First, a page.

My mom and her husband were visiting us in Bosnia and Herzegovina for our spring break. They had been hanging out and touring Sarajevo for a week prior to our holiday while we worked. Then to kick off spring break, we took off to Mostar, a town in the Herzegovina region of Bosnia and Herzegovina, famous for Stari Most (Old Bridge) over the Neretva River. It was built in the 16th century by the Ottomans. In 1993, the bridge was destroyed in the war, but has been completely rebuilt. They recovered many of the original stones from the river to reconstruct it. It is probably the most recognizable structure in Bosnia and Herzegovina.
Reasons to Visit Mostar
Somehow, Mostar still manages to be off most people’s travel radar. If you have the chance, you should work your way over to it. It is so worth it.
Here are some highlights about the small town:
Apparently people have been bridge diving since 1664. In recent history, Red Bull now puts on a festival where people continue this tradition.
2. Pose on the bridge for some pretty sweet pictures.
3. They also have incredible street art and metal art work for sale. I sadly did not get any pictures of the street art. Guess I will have to go back!
We also did not see the famous Kravice Waterfalls, and I am sucker for waterfalls, so we really will be making a trip back soon.
After all that touring around the town, I got to see another, more rural perspective on foot the next day.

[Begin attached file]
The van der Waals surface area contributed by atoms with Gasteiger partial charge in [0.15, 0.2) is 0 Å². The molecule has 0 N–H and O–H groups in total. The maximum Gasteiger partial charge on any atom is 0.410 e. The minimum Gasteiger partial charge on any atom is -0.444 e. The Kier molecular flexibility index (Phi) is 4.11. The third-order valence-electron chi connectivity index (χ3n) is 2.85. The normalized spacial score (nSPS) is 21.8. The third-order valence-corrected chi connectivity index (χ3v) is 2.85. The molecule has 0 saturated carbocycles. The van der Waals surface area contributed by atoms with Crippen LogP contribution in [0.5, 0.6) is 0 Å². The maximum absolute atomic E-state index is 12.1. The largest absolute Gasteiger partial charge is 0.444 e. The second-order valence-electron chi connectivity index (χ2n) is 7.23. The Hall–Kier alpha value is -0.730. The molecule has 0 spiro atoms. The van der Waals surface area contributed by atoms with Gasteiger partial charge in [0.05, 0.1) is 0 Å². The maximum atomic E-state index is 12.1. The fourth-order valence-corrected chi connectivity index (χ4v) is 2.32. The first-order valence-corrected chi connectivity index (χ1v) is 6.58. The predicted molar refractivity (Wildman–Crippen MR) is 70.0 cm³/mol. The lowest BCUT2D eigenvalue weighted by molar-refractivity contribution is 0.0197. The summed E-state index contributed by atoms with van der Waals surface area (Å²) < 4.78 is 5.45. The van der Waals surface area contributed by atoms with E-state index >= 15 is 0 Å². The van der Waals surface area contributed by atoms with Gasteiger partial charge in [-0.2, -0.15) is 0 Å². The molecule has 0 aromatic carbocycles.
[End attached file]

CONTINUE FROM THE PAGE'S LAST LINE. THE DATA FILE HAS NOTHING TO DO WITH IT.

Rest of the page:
Half Marathon Day
I was a nervous wreck before the race. I knew I wanted a PR, but I wasn’t sure I was capable of it. I also didn’t voice this to anyone for fear I would somehow jinx it. Whenever I am going into new territory, I get nervous. It is okay though. I am not scared of being scared. It means you care, and when you care, the outcome is better.
I did all the things you are supposed to do. I trained. I ran far. I ran faster in my training. I did hill repeats. I ate better. I slept more. I even tapered, albeit a small amount because one doesn’t need to cut back too much for a half. Usually I don’t at all, but tried it out for this race. It really isn’t that complicated when it comes to knowing what one should do to improve their running. If you want to improve your speed, run faster during training. If you want to improve your endurance, run farther. Running is a simple and resourceful sport, direct in the fact that it is about putting one foot in front of the other, effective in its purpose, and a deeply innate part of being human.
The thing that I think helped me the most though, was that I just pretended to be someone that could make a sub 1:45 half marathon. I just told myself if I can’t be the person that gets that time, just pretend to. It worked. I ran a 1:43. Fake it ’til you make it.
I know on the grand scale of amazing runners out there, running a 1:43 isn’t anything special, but it was to me. I had been stuck at 1:47 as my personal best prior to this race, but most halfs had been 1:52-1:55. Granted, those were all in Thailand, so really hot and humid conditions, which hurt most people’s race times.
I had slept well the night before. I carb loaded correctly. The weather was perfect–mid-50s, clear skies. The course was mostly flat and lots of beautiful scenery. I had my mom, her husband, my kids, and my husband all there to support me. Really, it was a perfect combination of conditions to do a PR.
Between good conditions and self-delusion, I did it.
I truly have a runners’ mind though–now I want a 1:40. 😆
Hoka One One Challenger ATR 3: Worn, Dirty, and Loved
I would just like to preface with I am not being paid by Hoka to write this. I just really, really like Hokas.